The team implemented an effective early warning system for harmful algal blooms for shellfish farmers, fish farmers, Native American Tribes, and State agencies—it includes a simple reporting database and real-time maps of harmful algae abundance to promote shellfish safety in the Pacific Northwest.
Washington State is a national leader in bivalve shellfish, an industry that employs more than 3,200 people and contributes an estimated $270 million to the economy. Recreation and tourism associated with shellfish harvesting account for more than $1 million in revenue for license sales and an estimated economic value of $5.4 million annually. However, coast wide shellfish harvest is often severely impacted by harmful algal blooms that are increasing in geographical distribution, type, intensity, and frequency.
Pacific Northwest state agencies and tribal co-managers were overwhelmed by the need to monitor increasing numbers of toxic algal blooms in more places, while detecting new types of toxins that had only recently been found in shellfish. The Washington State Department of Health reached out to the NWFSC Marine Biotoxin Team for assistance. As a result, in 2006, NOAA established a monitoring program to enhance Puget Sound shellfish safety, called SoundToxins. Over the past decade, this program has been optimized by NOAA staff to allow the transfer of a monitoring and mapping technology, now located on the www.soundtoxins.org website, to WA, OR, and AK state partners in 2017. SoundToxins partners include shellfish and fish farmers, environmental learning centers, community members, Native American Tribes, and state agencies who have been trained by NOAA staff to monitor for harmful algae weekly throughout Puget Sound, using protocols that have been improved over the past decade to allow for easy recording, submission, and viewing of data.
The Technology Transferred:
SoundToxins partners enter observations of harmful algae in real time into a customized database created by NOAA staff that has been refined over the last decade to make data entries easier and more accurate. NOAA staff created this user-friendly SoundToxins database, where phytoplankton abundances are converted into a “traffic light” mapping system (see figure, below) with specific abundance thresholds that enable public health officials and natural resource managers to rapidly visualize the reported data. This visualization helps to identify where toxic algal species are present so that shellfish tissue samples are immediately collected and analyzed in areas of high cell abundance (yellow and purple dots on the maps) to protect public health. State and tribal co-managers view SoundToxins maps daily, allowing them to determine where and when additional shellfish samples should be analyzed to protect public health. These managers immediately inform the commercial shellfish industry, tribes, and local health jurisdictions to take action. Once alerted, shellfish harvesters either move their operations to other growing areas or stop harvesting in the affected area. Specifically, the technology that has been transferred to state partners includes: 1) the SoundToxins monitoring program and database, and 2) the mapping system. Both are now served through the www.soundtoxins.org website, which is managed by the states (WA, AK, and OR).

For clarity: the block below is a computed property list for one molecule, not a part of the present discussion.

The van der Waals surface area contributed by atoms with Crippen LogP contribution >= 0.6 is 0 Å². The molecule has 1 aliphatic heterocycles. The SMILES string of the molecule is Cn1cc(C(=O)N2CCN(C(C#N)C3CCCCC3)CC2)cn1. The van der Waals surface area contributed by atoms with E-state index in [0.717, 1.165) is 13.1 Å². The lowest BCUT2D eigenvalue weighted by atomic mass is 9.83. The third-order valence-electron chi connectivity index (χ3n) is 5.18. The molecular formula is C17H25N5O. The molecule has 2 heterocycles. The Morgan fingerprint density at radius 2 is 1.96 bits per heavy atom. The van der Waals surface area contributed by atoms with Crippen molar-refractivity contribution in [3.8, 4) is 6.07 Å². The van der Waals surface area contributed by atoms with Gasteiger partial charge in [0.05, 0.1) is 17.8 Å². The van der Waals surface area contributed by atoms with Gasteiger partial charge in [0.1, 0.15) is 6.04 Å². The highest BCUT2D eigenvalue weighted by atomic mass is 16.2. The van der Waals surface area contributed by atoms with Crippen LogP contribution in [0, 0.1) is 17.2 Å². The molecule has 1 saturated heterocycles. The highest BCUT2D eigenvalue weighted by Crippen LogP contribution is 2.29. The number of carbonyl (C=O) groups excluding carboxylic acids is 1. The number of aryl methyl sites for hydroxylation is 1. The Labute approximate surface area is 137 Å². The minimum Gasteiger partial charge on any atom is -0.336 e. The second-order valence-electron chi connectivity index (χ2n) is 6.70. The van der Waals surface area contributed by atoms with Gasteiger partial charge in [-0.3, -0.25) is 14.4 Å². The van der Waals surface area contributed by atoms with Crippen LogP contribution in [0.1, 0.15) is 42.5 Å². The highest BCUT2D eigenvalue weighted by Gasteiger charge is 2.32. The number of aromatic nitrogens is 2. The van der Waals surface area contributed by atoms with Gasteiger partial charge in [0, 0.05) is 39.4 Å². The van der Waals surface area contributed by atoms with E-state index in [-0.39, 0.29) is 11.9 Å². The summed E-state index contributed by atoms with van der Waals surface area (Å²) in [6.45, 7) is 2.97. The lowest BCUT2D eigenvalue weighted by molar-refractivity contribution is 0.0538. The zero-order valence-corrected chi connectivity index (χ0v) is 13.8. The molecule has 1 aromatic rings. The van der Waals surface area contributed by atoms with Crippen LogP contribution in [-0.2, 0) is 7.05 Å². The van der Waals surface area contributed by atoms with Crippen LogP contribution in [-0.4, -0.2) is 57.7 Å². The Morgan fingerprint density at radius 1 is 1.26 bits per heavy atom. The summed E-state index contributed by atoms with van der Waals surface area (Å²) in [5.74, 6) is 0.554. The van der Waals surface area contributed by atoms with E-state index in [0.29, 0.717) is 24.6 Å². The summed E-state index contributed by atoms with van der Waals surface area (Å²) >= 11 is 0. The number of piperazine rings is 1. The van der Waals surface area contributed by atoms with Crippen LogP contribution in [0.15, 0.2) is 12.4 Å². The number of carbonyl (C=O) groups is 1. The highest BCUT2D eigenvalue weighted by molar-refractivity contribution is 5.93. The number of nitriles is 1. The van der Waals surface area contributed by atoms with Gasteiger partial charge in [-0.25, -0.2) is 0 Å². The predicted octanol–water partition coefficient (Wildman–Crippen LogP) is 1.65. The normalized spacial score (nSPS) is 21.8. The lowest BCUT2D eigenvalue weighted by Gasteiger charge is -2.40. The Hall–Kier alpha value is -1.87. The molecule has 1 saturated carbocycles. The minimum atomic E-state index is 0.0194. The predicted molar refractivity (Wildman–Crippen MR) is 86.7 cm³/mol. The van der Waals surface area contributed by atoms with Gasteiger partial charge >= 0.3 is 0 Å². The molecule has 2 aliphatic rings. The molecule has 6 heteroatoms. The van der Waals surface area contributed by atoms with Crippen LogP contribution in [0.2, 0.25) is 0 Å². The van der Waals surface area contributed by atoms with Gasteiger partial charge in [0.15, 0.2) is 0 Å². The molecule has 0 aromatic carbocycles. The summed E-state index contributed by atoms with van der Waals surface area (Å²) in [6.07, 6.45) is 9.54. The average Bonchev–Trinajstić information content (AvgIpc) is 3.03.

Advantages the Technology Provides:
The SoundToxins partnership preserves public confidence while protecting the income of shellfish harvesters in Puget Sound, by: 1) preventing shellfish recalls; 2) identifying new toxic species, which are then added to the monitoring protocols; 3) protecting public health by promoting shellfish safety; and 4) contributing data to the Puget Sound Water Quality Monitoring Program of the Puget Sound Partnership and the Phytoplankton Monitoring Network.
The Technology Transfer Story:
The database and mapping system, initially developed by NOAA to rapidly assess the locations and risk of toxins in shellfish through real-time data entry, has expanded beyond Puget Sound to other parts of the United States, including the outer coasts of Washington, Oregon, and southeast Alaska. The SoundToxins program was established in 2006, and the transfer of the data entry and mapping system to state partners began in 2010 and was completed in 2017. These state partners include Washington Sea Grant, Washington State Department of Health, Oregon Department of Fish and Wildlife, and Southeast Alaska Tribal Toxins Partnership. State partners recently have acquired funds to support the SoundToxins activities. For a complete list of partners, including tribal co-managers of shellfish resources who are benefiting from the technology transfer, see the following websites: